Getting the most out of your 401k plan

“Hi, I’m Janet. I’ve been interested in starting a 401K fund for my retirement. However, I’ve heard that there are several types of 401k funds and this has gotten me confused. Could you please tell me about different 401k fund options and how they are advantageous to me? Waiting to hear from you.”

Janet, West Palm Beach, FL

Good to hear from you, Janet. Also, it’s a great thing that you’ve decided to start investing in a 401K fund. A 401K is a simple way to start saving for your retirement. However, as you asked, it can be quite confusing when it comes to choosing from various types of 401K funds. Plus, employers offer their own range of funds and they name them in such a way that even similar funds sound different.

However, what you need to be aware of is that there are some basic and common funds. These are the ones you’ll come across the most and as long as you invest in any of these funds, you’re all set for the future.

Target-date funds

These are simple funds that come with a target date. The target date referred to here is the actual date on which you expect to retire. For instance, if you intend to retire in 2045, you can invest in these funds and just let them sit until you actually reach the retirement date. The asset allocations are adjusted automatically, preventing the need for rebalancing from your side. It’s a hassle-free investment option. However, there may be some extra costs and fees involved, which you need to watch out for.

Target-date funds can be rigid as well. You won’t have too much room to flex around in terms of risk.

Stock funds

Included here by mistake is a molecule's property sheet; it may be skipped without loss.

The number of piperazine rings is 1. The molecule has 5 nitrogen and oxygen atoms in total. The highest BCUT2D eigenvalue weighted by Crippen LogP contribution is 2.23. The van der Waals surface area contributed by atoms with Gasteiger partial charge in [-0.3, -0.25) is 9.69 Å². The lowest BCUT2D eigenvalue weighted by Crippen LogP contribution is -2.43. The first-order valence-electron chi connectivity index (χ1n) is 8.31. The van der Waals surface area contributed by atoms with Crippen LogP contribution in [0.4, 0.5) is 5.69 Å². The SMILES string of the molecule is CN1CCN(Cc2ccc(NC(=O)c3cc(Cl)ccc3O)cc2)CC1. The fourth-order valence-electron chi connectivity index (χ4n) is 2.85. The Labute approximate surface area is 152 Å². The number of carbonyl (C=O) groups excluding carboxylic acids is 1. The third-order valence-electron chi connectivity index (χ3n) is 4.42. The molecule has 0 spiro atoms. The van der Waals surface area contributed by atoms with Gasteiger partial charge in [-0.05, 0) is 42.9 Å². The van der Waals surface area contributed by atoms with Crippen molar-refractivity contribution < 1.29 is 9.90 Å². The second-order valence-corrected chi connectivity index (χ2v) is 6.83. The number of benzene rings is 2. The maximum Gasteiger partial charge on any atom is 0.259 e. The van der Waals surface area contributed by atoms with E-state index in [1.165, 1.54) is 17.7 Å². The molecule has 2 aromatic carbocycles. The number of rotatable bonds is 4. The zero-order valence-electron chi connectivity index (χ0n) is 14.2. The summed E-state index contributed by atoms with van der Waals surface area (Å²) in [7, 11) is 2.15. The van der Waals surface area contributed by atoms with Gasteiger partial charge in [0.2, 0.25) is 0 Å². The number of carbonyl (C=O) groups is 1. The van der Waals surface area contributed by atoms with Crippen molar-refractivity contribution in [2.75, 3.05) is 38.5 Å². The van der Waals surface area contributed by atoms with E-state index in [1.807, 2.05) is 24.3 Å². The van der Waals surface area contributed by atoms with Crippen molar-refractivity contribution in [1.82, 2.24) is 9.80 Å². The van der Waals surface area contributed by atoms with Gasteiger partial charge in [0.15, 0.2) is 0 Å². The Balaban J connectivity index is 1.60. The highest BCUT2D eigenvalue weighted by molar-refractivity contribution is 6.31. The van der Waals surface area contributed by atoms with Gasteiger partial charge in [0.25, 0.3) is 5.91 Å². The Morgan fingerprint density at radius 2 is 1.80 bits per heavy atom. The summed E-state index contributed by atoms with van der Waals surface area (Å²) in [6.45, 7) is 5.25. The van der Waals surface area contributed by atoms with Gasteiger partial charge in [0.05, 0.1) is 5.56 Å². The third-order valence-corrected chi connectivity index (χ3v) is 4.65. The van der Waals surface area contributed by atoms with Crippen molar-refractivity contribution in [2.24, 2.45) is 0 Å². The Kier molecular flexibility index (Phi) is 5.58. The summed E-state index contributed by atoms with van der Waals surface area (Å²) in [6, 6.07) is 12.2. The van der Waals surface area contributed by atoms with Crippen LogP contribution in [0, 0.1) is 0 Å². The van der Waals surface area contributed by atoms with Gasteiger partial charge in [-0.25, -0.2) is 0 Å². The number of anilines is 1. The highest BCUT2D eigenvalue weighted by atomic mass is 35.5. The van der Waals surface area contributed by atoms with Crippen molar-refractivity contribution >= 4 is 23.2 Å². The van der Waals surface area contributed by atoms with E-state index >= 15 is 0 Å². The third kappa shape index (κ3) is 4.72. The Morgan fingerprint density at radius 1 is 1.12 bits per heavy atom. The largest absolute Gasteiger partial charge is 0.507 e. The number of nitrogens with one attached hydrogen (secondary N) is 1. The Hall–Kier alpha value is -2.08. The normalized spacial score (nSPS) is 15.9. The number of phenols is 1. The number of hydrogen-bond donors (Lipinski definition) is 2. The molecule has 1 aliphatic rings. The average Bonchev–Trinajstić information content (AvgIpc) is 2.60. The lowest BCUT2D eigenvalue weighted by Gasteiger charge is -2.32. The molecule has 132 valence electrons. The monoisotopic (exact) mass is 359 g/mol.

Stock funds encompass a variety of stock types. You can either choose funds with small stocks or opt for funds with bigger and more established ones. You can go for international stocks as well. However, make sure you research all your stock options as you are better off investing a majority of your savings here. Ideally, most of your savings should go to stocks and the rest towards bonds.

Money market funds

The fund is basically a better version of a CD and serves as an alternative option to cash. However, the problem is that the rate of returns is limited to 1 percent per annum, which means your money does not grow with the fund. So it is best to avoid money market fund, unless you already have a substantial amount of savings, which just need a safe place to be kept in.


It is like a combination of a target-date fund and a stock fund. However, a blended fund has a fixed stock-bond ratio, which is usually 50/50. So, 50 percent of your funds go to stocks and the other half goes to bonds. If you’re an aggressive investor, blended-funds are not for you. On the other hand, they are a great option for conservative investors.

Bonds/Managed income

These funds preserve your capital. You can expect little growth with these funds. However, if you have a sizable amount saved up and just want to protect the investment, with some basic growth to go along with it, then you can probably invest here.

So, Janet, we hope we’ve answered your question. However, if you want more detailed answers, please refer to the site: The 401K Easy website contains detailed answers to all your 401K related questions and concerns.

About Elliot Earl, Director, Pension Trade Association
Director, Pension Trade Association Founded in 1982, the Pension Trade Association [California Domestic Nonprofit Corporation #C1629080] is dedicated to helping workers save for their retirement through expanded coverage of 401k -type defined contribution pension plans.

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